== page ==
There are two arguments against the additional $1400 checks. One (Summers’s) is that there will be too much demand stimulus. The other is that the cash will just be saved, so it is inefficient demand stimulus. The arguments cancel. One does not have to believe that one off cash transfers will have no effect on demand to guess that the effect will be much smaller than, say, infrastructure spending. I find it odd that there is no standard guess based back of the envelope calculation somewhere in between assuming zero effect (as is very common) and assuming that cash transfers have the same effect as public spending.
I will discuss Summers’ second concern after the jump
OK so the second concern is about “political and economic space” for public investment. Again a lot of work is done by the “and”. There are two separate issues. The issue of economic space is a question about debt sustainability and the US Federal Government intertemporal budget constraint. The available economic space depends partly on the debt to GDP ratio but almost entirely on the difference between interest rates and GDP growth rates (oh one explanation: equally nominal interest minus nominal GDP growth or real interest minus real GDP growth — same difference). With 30 year real rates below zero, there is no reason to think the US Federal Government might be facing a binding intertemporal budget constraint.
Political space is outside of my field of specialty. I do not think that Democrats would gain political space by breaking a promise to voters. I don’t understand deficit panic and why it comes and goes. I notice however, that it doesn’t seem to have much of anything to do with the debt to GDP ratio.
I also am genuinely puzzled by “economic injustice, slow growth and inadequate public investment in everything from infrastructure to preschool education to renewable energy.” and “essentially no increase in public investment to address these challenges” .
First Summers seems to be thinking mostly of the $1400 checks and not the entire budget resolution. The resolution includes extended expanded unemployment insurance which will have a huge effect on inequality. It also includes an increase in fully refundable child credits. It is estimated that if approved they will cut the child poverty rate in half. These seem to be rather important efforts to address economic injustice. The resulution also includes funding for education and general aid to state and local governments. That is how US public education is mostly financed.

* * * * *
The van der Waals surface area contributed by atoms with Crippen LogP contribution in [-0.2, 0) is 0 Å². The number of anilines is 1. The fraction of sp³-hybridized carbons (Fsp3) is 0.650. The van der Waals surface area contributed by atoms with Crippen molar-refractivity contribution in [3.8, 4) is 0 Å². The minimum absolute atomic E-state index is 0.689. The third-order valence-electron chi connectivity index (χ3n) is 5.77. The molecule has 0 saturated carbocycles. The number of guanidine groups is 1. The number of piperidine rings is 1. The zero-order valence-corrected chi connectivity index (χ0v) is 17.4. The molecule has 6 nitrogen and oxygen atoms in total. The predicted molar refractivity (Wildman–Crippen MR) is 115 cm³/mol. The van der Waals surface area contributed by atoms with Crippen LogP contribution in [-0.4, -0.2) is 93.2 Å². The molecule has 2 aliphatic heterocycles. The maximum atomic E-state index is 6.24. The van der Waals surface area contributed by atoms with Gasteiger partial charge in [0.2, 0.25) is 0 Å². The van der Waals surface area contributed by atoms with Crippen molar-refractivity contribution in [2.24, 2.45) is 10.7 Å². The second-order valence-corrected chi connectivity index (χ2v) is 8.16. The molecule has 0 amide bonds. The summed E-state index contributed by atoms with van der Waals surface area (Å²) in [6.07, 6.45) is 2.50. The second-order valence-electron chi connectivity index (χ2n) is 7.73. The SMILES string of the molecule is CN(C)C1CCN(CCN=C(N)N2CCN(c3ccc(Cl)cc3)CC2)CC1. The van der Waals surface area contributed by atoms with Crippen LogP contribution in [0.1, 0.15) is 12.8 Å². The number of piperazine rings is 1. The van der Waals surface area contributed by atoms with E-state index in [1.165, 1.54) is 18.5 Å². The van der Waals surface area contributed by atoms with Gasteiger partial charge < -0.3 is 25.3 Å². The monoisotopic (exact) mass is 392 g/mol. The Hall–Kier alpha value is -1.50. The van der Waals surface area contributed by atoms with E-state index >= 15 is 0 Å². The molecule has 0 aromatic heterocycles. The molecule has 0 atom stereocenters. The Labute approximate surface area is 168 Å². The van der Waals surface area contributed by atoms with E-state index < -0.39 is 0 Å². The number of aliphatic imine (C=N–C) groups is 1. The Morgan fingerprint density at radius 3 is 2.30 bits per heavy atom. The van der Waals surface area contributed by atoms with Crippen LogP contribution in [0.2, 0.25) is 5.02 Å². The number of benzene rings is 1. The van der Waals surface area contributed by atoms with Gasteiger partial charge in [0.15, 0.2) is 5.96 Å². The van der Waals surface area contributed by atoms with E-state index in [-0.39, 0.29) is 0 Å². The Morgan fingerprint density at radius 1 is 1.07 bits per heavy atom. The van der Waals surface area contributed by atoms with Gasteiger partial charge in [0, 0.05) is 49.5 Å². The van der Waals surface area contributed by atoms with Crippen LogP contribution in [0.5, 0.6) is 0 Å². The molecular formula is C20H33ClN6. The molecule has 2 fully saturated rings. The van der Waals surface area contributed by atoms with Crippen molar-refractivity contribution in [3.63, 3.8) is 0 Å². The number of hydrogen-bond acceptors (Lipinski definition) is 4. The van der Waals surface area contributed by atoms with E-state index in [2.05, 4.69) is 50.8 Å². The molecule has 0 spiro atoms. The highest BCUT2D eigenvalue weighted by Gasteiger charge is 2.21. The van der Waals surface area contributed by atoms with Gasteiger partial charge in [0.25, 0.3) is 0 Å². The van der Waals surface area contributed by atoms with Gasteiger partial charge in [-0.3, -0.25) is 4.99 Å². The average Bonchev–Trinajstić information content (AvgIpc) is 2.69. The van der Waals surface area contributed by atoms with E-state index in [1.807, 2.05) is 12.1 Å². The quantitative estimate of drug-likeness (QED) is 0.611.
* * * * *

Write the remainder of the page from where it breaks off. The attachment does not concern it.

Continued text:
Second, he simply asserts that all of those challenges require public investment. Here again I see his old love of investment. For 35 years Summers has, off and on, argued that aggregate demand affects long run growth. Yesterday, is one of the off days in which he argues that long run growth depends on technology and invesment.
I think I can rephrase Summers’ second concern so that I agree with it. The $1400 checks will add to the public debt and we have no way of knowing whether a high debt to GDP ratio causes debt panic. Such panic would prevent public spending much more useful than mailing checks to the non-poor. The justification for $1400 for the employed is that they stimulate demand. This is not likely to be a problem and useful public investment also stimulates demand.
I might even be convinced that the checks are suboptimal policy. But, of course, they have invincible public support. There are also at least 51 Senators who will insist on phasing them out at lower incomes. I actually agree with those Senators, but, in any case, they will have their way.
I am going to conclude (in case anyone read this far) by noting that Summers’s op-ed is more balanced than one would guess given the critiques on the web (on Twitter mostly) and that his second concern makes a good deal of sense. Reading the op-ed, I was a bit surprised by the timing and had my points of disagreement (see above) but I am pretty sure that I am in the quarter of the US public which disagrees less with Summers.